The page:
So why canít every hardware and software company do this? Beats the heck out of me. But Lexmark gets a gold star on its corporate forehead for explaining matters so clearly.

Lift the PrinTrioís hinged top to easily copy or scan pages from a book.

All is not per-fect, though. What weíve been raving about is the software for printing and choosing image quality. The PrinTrio also comes with image-editing software. You can do some basic editing,
like cropping
and adjusting brightness, but you sure wonít mistake it for a full-blown photo-editing software application. If you plan to do a lot of touching up of old photos, invest about $100 in a more powerful photo-editing package.

Mix its no-frills approach with its great print quality and easy-to-use software, and youíve got an all-in-one peripheral suitable for home, home office, dorm room, and even an executive suite. Itís probably not sturdy enough to stand up to continuous heavy corporate use, though. If you donít need a built-in fax, and can use your computerís fax software and modem instead, then the Lexmark PrinTrio is a great choice. At less than $150, the PrinTrio will be as attractive on your budget as it will look sitting on your desk. <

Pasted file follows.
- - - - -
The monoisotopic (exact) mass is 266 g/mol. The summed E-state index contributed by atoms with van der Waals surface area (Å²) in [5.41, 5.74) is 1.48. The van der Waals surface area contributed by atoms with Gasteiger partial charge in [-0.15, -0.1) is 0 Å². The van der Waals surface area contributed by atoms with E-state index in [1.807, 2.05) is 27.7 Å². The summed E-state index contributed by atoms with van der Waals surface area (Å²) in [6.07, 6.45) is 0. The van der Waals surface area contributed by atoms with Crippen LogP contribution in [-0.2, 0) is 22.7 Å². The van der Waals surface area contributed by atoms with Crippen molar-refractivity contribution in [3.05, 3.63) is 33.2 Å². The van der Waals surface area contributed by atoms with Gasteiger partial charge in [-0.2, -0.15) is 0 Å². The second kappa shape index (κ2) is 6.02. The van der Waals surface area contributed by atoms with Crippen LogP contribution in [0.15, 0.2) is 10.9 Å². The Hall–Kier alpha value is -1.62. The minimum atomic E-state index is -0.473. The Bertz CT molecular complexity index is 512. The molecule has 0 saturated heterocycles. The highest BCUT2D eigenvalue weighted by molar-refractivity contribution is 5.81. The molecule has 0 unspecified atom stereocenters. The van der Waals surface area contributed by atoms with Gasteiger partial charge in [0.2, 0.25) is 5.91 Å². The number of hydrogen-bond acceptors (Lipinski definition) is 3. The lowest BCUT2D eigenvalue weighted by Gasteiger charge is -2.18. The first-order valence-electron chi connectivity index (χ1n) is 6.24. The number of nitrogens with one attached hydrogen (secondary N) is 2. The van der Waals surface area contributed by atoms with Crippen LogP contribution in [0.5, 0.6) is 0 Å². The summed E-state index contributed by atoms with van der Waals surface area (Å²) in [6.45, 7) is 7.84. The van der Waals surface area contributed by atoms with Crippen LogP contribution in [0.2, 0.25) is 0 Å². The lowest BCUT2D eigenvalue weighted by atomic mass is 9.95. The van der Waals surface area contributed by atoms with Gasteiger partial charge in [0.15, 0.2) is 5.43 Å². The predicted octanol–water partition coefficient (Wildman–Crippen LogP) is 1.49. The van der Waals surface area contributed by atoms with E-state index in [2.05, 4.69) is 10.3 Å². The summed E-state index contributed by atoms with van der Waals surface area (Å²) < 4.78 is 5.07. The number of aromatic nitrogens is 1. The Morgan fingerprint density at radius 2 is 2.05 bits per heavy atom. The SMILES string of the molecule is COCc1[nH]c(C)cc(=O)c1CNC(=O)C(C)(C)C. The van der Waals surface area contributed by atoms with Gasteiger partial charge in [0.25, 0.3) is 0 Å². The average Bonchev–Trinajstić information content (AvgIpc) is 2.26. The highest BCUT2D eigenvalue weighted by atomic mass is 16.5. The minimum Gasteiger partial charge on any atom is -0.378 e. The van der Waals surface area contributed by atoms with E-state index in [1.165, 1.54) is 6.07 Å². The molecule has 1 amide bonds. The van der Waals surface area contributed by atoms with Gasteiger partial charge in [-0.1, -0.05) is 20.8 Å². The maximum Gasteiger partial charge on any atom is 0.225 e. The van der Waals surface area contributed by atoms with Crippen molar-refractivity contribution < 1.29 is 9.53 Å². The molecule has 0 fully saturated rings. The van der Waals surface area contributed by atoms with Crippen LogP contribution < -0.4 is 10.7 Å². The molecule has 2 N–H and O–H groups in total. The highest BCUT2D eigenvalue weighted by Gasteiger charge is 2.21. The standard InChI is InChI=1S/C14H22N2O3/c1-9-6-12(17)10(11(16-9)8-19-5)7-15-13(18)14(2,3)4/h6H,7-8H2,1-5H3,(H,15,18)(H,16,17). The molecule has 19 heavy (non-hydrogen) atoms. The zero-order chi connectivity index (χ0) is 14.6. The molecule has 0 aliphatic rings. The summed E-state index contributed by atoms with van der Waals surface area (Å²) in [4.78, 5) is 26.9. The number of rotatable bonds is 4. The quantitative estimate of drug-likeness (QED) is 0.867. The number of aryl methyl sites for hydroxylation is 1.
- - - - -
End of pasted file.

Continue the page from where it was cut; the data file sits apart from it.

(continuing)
Yeas & Nays


4Very good print quality

4One-button operation

4Software easy for non-experts to comprehend

4Sleek design


4Poky print pace

4Output tray holds only 50 sheets

4No built-in fax

In the Box

ē Lexmark PrinTrio

ē Black ink cartridge

ē Tricolor ink cartridge

ē Software CD

ē Setup sheet

ē Userís guide

ē Power adapter

Expensive Ink

Do you get the feeling you're getting the printer nearly free but paying a fortune for ink? You just might be right:

In the second quarter of 2002, ink supply sales represented 53 percent of total revenue at printer maker Lexmark. In other words, the company sold more ink than it did printers! For the first six months of 2002, Lexmark's inkjet supply sales were $1.1 billion, more than $300 million higher than printer revenues. (Associated Press report, Oct. 10, 2002)